Losing his brother in such a tragic and sudden fashion was extremely difficult, but Knapp said his brother continues to inspire him as he enters into his second semester in the welding program with a bright future ahead.
"He was excited about this for me," Knapp said. "So he continues to inspire me. I wish I could go through this and go to him for advice, but I'm sure he's looking down smiling. My brother wanted to see me get my act together and live a good life."
It was just a couple weeks after his brother's death that Knapp found out that he was accepted into the welding program at Isaiah House.
"My other siblings couldn't believe it," Knapp said. "It was unbelievable."
Being in the program has been a major part of Knapp's recovery.
"It's just really given me a great outlook on life," Knapp said. "I don't care if I'm 57. I don't feel 57. I feel healthier than I've felt in a long time."
A life saved by second chances
Knapp is originally from southern Illinois, but made his home in Lexington as a teenager, enrolling in Lafayette High School during his sophomore year.
He graduated from Lafayette and decided to enroll in the military, serving for three years in the U.S. Army at Fort Benning in Georgia. After that, he went into the construction industry.
Knapp said he began drinking as a teenager, around the age of 13. He drank through high school and that trend continued through his time in the military and afterward, but he was still able to work, so he refused to admit that his drinking was becoming a problem.
Knapp ran into legal problems over a theft in Lexington, which landed him in prison for five years on and off.
"I kept telling myself that since I was getting up every morning and going to work, it didn't matter what I was doing," he said. "It's none of your business. That's the mentality that I had. Well, that's just not true. I was hurting people around me."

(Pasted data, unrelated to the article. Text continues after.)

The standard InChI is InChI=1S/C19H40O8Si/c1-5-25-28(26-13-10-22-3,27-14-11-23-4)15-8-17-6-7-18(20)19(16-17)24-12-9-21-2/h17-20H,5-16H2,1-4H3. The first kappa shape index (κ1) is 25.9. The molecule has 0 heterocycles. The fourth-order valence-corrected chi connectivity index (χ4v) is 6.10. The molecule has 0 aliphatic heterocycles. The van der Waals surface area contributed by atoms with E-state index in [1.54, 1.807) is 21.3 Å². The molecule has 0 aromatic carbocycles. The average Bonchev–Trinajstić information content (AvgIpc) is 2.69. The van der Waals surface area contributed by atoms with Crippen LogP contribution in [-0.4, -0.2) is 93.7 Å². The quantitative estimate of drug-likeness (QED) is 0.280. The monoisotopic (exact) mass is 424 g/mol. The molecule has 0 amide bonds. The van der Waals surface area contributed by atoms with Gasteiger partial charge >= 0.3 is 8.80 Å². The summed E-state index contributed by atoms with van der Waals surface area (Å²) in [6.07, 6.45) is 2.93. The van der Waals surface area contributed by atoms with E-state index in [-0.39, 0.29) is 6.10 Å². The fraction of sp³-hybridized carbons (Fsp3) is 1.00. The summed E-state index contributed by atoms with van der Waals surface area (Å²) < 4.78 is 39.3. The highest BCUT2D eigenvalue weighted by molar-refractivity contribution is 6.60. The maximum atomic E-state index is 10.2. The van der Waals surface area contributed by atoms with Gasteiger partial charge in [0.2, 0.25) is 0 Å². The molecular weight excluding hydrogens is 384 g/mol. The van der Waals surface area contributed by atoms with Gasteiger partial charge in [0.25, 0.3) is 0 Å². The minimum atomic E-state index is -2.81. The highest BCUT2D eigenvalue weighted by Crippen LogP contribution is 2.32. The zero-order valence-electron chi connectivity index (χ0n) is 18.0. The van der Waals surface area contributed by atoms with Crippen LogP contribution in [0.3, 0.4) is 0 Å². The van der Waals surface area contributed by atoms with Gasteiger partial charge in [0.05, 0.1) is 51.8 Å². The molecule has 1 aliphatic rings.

Knapp struggled with epilepsy and led to a workplace accident that nearly killed him. He was working on a construction project at the University of Kentucky in 2015 when he suffered a seizure from a substantial height. He fell and fractured his skull, and the doctors gave Knapp a grim diagnosis.
"They didn't really have much hope for me," he said. "And if I did pull through, they didn't think I would be of much use."
Knapp was able to recover from the fall, but due to medical restrictions, he gave up his career in construction and began working at local restaurants and bars, where his alcoholism continued to worsen, as did his epilepsy.
He was prescribed medication, but alcohol negated the medication, so while Knapp continued to drink, his epilepsy medication had little to no effect. One night, while working at a hotel in Lexington, Knapp suffered a seizure that he couldn't come out of. He was put into a medically-induced coma for a few days.
"It was only by the grace of God that I came out of that coma," Knapp said.
Knapp started drinking a couple weeks after coming out of the coma, at which point his family gave him an ultimatum: get help or he was going to die.
That's when he was told about Isaiah House. Now, nearly 18 months later, Frank Knapp is a changed man with a path in the future that he could only once dream about, and he couldn't be more thankful for the opportunities and second chances along the way.
"The Lord is a great redeemer," he said. "I couldn't begin to tell you how much my life has changed over the last year and a half. It's because of God, great support from the Isaiah House and my family."